Participant: PROMISE AGEP Research Symposium
Institution: University of Maryland Baltimore County (UMBC)
Statement of the problem – Current Family Medical Leave Act (FMLA) impedes the use of existing policy by individuals caring for older individuals not identified as a ‘relative’ per FMLA’s current policy.
Nature and purpose of the research – Review of caregiver literature was conducted with aims of determining key characteristics among employed family caregivers of older adults to better inform existing FMLA policy.
Current research objectives – Identify key caregiver characteristics, and potentially impeding influences to caregivers’ ability to use current FMLA policy.
Research methodology – Initial search conducted using the EBSCO Discovery Service – ‘One Search’ for peer reviewed articles from 2000-2016, English-language, using the terms, “family caregiver” “employed caregivers” “leave policies”. The final count included 26 articles.
Identify the participants in the studies – Individuals 18 years of age or older, employed part-time/full-time and providing care to an older relative.
Provide the main results – Review identified barriers using FMLA when existing federal, state and workplace policies lack congruence. Low-income caregivers feel inability to use current policy regardless of workplace support. Women caring for relatives experience increased barriers to using FMLA with care demands often requiring the provision of time-consuming, detailed care in addition to primary responsibilities.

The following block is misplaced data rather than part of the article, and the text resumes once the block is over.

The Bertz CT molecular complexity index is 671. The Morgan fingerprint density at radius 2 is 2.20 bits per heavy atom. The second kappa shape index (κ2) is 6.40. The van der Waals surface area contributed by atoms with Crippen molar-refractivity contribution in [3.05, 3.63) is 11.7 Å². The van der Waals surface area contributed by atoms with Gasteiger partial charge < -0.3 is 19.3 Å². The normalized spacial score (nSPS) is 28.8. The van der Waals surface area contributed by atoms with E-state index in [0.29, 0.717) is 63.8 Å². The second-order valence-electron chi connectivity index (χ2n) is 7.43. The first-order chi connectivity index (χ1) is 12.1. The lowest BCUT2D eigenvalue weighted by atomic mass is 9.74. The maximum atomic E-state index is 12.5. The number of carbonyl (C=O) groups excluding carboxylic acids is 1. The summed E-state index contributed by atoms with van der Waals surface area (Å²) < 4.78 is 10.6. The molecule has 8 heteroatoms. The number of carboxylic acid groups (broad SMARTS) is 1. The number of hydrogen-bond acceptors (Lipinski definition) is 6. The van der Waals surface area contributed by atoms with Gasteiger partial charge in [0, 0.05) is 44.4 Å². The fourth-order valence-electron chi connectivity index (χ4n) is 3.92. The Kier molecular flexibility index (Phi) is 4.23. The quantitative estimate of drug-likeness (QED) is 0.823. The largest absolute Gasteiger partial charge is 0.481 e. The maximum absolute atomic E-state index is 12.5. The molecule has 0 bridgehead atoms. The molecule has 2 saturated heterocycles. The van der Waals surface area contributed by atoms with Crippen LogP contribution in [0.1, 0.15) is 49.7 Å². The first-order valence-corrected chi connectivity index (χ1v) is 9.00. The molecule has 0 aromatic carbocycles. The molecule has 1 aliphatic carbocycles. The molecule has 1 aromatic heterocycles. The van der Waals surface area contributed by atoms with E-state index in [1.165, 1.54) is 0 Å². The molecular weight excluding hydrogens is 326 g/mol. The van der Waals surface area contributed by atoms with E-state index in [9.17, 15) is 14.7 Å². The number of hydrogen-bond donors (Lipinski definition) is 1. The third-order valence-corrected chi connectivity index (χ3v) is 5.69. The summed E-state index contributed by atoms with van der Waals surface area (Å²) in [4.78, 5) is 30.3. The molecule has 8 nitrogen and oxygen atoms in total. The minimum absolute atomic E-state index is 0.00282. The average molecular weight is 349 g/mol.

Describe any conclusions or implications – Key characteristics of caregivers include gender, worker-status, income, job type and marital-status. Workplace factors include the presence of policies supportive of caregivers. Findings support next steps to determine relationships between key caregiver and workplace characteristics, and individuals most likely to be negatively impacted by current FMLA ‘relative’ definitions.
Eugenie is currently a research assistant to Dr. Christine Mair working on a collaborative UMB/UMBC seed grant project, which assesses neighborhood environment and risk of cardiovascular disease in Baltimore City. During her graduate studies, Eugenie has worked as a research assistant on projects related to gerontology higher education, older women’s sexual health, and care team redesign. Her recent research projects include her master’s thesis which focuses on the role of location and predisposing characteristics as predictors on accessing healthcare services in rural communities. Eugenie’s current research interests include rural health and allocation of healthcare resources, home and community-based services, and family caregivers’ use of supportive services.
GENERAL SUMMARY OF GRADUATE RESEARCH
SELECTED LIST OF PRESENTATIONS AND PUBLICATIONS
- “Age and Perceptions of Access to Transportation and Health Care Resources” (Paper has been accepted for presentation at the 38th Annual Meeting of the Southern Gerontological Society), Asheville, North Carolina April 6- April 9, 2017
- Stephenson, Eugenie, “Location of Healthcare Resources and Perceptions of Access among Rural Dwelling Older Georgians.” Thesis, Georgia State University, August 2016. http://scholarworks.gsu.edu/gerontology_theses/42
- “Maintaining older women’s sexual health as they age – barriers to success” Student Mentoring Conference, Paper Presentation and Poster Session. Pensacola, FL April 2016.
- “Results of the Alternative Living Services provider focus group” conducted by the State of Georgia Community Care Services Program, Georgia Association of Community Care Providers, Presenter. Macon, GA, April 2 2014.
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